Background/Aim Groin injury epidemiology has not previously been examined in an entire professional football league. We recorded and characterised time loss groin injuries sustained in the Qatar Stars League.
Methods Male players were observed prospectively from July 2013 to June 2015. Time loss injuries, individual training and match play exposure were recorded by club doctors using standardised surveillance methods. Groin injury incidence per 1000 playing hours was calculated, and descriptive statistics used to determine the prevalence and characteristics of groin injuries. The Doha agreement classification system was used to categorise all groin injuries.
Results 606 footballers from 17 clubs were included, with 206/1145 (18%) time loss groin injuries sustained by 150 players, at an incidence of 1.0/1000 hours (95% CI 0.9 to 1.1). At a club level, 21% (IQR 10%–28%) of players experienced groin injuries each season and 6.6 (IQR 2.9–9.1) injuries were sustained per club per season. Of the 206 injuries, 16% were minimal (1–3 days), 25% mild (4–7 days), 41% moderate (8–28 days) and 18% severe (>28 days), with a median absence of 10 days/injury (IQR 5–22 days). The median days lost due to groin injury per club was 85 days per season (IQR 35–215 days). Adductor-related groin pain was the most common entity (68%) followed by iliopsoas (12%) and pubic-related (9%) groin pain.
Conclusion Groin pain caused time loss for one in five players each season. Adductor-related groin pain comprised 2/3 of all groin injuries. Improving treatment outcomes and preventing adductor-related groin pain has the potential to improve player availability in professional football.
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Groin pain is common in football1–3 and can affect both player and team performance.4 5 However, injury prevention programmes have often failed to demonstrate significant effects.6–8 Determining the extent of a sport injury problem through accurate injury surveillance is a key component of successful injury prevention models.9 10 Better characterising the burden of groin injury in football may assist in designing injury prevention strategies.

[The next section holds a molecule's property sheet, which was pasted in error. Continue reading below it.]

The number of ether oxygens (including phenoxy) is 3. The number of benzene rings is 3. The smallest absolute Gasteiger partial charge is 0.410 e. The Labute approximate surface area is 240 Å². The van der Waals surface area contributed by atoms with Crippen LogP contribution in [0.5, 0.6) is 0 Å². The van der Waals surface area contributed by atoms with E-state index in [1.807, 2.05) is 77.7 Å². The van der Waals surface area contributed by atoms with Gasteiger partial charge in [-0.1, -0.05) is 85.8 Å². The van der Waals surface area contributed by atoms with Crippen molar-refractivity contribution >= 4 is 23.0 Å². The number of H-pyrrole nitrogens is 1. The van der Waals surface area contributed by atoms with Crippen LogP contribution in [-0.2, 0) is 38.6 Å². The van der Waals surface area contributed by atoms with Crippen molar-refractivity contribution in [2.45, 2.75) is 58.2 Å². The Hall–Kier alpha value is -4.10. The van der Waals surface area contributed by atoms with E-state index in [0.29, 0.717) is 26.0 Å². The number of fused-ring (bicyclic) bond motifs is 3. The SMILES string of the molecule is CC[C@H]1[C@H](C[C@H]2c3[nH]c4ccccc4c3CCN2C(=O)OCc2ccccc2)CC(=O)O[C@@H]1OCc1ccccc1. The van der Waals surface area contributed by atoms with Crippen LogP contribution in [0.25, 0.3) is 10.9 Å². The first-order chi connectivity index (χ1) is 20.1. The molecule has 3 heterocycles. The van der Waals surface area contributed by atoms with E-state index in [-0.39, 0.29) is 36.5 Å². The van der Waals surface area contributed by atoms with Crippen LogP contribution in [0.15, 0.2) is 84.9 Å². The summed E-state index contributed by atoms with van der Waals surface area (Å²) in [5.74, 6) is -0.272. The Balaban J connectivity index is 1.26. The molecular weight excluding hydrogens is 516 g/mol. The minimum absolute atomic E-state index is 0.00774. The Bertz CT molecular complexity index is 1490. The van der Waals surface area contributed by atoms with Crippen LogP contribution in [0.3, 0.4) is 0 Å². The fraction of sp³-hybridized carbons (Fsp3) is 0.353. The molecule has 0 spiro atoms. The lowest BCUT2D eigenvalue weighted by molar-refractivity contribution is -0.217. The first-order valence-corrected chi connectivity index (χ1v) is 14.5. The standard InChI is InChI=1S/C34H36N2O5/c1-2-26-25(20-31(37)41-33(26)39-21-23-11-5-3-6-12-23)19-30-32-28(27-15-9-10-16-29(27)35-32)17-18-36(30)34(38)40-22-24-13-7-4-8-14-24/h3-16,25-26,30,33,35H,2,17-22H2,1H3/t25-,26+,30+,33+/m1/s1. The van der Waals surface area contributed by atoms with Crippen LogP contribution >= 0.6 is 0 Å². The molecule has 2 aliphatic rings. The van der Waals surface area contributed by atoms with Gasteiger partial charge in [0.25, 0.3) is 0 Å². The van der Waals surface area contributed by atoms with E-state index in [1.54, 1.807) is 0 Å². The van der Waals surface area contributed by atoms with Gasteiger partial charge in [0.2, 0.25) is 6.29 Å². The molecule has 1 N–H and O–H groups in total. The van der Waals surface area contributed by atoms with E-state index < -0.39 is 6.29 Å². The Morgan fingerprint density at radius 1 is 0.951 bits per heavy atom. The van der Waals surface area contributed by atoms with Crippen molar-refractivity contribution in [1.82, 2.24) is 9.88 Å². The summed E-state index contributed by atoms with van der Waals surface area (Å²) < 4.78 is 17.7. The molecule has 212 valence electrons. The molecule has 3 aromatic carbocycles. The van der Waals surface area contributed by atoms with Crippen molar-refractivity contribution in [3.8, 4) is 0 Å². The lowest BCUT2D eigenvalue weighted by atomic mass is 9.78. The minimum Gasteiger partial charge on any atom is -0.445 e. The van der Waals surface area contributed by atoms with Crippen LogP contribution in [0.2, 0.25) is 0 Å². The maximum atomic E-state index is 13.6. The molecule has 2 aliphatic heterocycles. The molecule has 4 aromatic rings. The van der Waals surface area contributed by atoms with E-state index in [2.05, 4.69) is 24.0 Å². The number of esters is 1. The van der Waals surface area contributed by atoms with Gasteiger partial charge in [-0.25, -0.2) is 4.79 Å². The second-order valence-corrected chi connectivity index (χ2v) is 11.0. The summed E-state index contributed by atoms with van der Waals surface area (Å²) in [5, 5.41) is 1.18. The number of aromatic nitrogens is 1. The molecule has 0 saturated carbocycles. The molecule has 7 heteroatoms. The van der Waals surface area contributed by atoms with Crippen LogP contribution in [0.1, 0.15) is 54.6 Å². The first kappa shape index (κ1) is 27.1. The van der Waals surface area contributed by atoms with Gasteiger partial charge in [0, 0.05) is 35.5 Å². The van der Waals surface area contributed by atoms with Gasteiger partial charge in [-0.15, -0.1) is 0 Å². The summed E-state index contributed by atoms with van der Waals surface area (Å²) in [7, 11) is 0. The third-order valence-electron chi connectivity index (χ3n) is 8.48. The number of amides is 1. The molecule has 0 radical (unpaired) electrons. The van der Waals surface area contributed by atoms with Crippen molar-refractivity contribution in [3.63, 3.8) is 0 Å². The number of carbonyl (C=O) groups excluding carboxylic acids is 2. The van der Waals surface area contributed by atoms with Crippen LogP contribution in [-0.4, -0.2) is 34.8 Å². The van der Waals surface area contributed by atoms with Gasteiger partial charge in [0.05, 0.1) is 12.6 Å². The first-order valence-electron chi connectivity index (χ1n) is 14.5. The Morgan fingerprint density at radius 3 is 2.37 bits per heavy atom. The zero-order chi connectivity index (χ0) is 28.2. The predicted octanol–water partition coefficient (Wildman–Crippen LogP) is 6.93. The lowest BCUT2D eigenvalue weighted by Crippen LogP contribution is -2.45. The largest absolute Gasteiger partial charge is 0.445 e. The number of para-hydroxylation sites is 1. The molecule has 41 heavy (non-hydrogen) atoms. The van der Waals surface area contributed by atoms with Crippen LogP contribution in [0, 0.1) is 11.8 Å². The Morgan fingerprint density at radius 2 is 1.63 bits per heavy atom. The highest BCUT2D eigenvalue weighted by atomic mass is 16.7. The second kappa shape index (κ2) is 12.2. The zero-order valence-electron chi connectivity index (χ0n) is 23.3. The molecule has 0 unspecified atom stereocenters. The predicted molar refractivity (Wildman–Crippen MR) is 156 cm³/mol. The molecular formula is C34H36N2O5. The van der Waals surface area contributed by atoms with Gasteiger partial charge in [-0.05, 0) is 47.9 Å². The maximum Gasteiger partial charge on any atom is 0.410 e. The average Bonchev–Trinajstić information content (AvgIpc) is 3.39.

Groin injury epidemiology has been described for a selection of teams,1 2 11 12 in subelite11 13 or junior football players.14 However, epidemiology for this injury has not been described in detail for an entire professional league. Previous studies of groin injury epidemiology have predominantly investigated European football, but little is known about other geographical regions.
Heterogeneous classification systems have been used to report groin injury in football. This has made it difficult to synthesise the findings of clinical research in this area. A systematic review of groin injury epidemiological studies highlighted the need for prospective studies to be of higher quality, and report detailed data on specific diagnostic categories.3 A recent consensus meeting standardised the taxonomy and terminology used to describe hip and groin pain, and provided a guideline to be used by clinicians and researchers.15 However, to date, no epidemiological studies of groin injury in football have been reported using the recommended classifications.
The primary aim of our study was to examine the incidence, prevalence and characteristics of time loss groin injury over two consecutive seasons of the entire Qatar Stars League (QSL).
Injury surveillance data were conducted prospectively for the QSL during the 2013–2014 and 2014–2015 football seasons through the Aspetar Injury and Illness Surveillance Programme.16 The QSL is the highest level of professional club football in Qatar and currently comprises 14 clubs in the first division and 18 clubs in the second division. Each season, the bottom two first division clubs are relegated to the second division, and top two clubs from the second division are promoted to the first division.
All first division teams were invited to participate in the study and the consistently high-performing second division clubs, with full-time doctors employed by the Qatar National Sports Medicine Programme, were also included. The reliability of the injury surveillance and exposure data was monitored closely by the research team, with injury absence time checked for accuracy against the exposure data. Teams were excluded for that season if they failed to supply injury and exposure data for more than 1 month of that season.
Time loss injuries and individual player participation (training and match play exposure) were recorded by each club doctor using standardised methods described previously.1 16–18 These methods are in accordance with the ‘Consensus statement on injury definitions and data collection procedures in studies of football (soccer) injuries’.19 Prior to the season, club medical staff were provided with a study manual containing information on the injury definitions and process of data collection. For each injury, the club doctor completed a standardised injury card containing information on the injury type, recurrence, mechanism, location, diagnosis and severity plus activity undertaking when injured (training or match). Injury surveillance data were requested monthly by the research team, and the accuracy was regularly checked and clarified with the club doctor as required. The reporting of this study follows the ‘Strengthening the Reporting of Observational studies in Epidemiology’ (STROBE) statement.20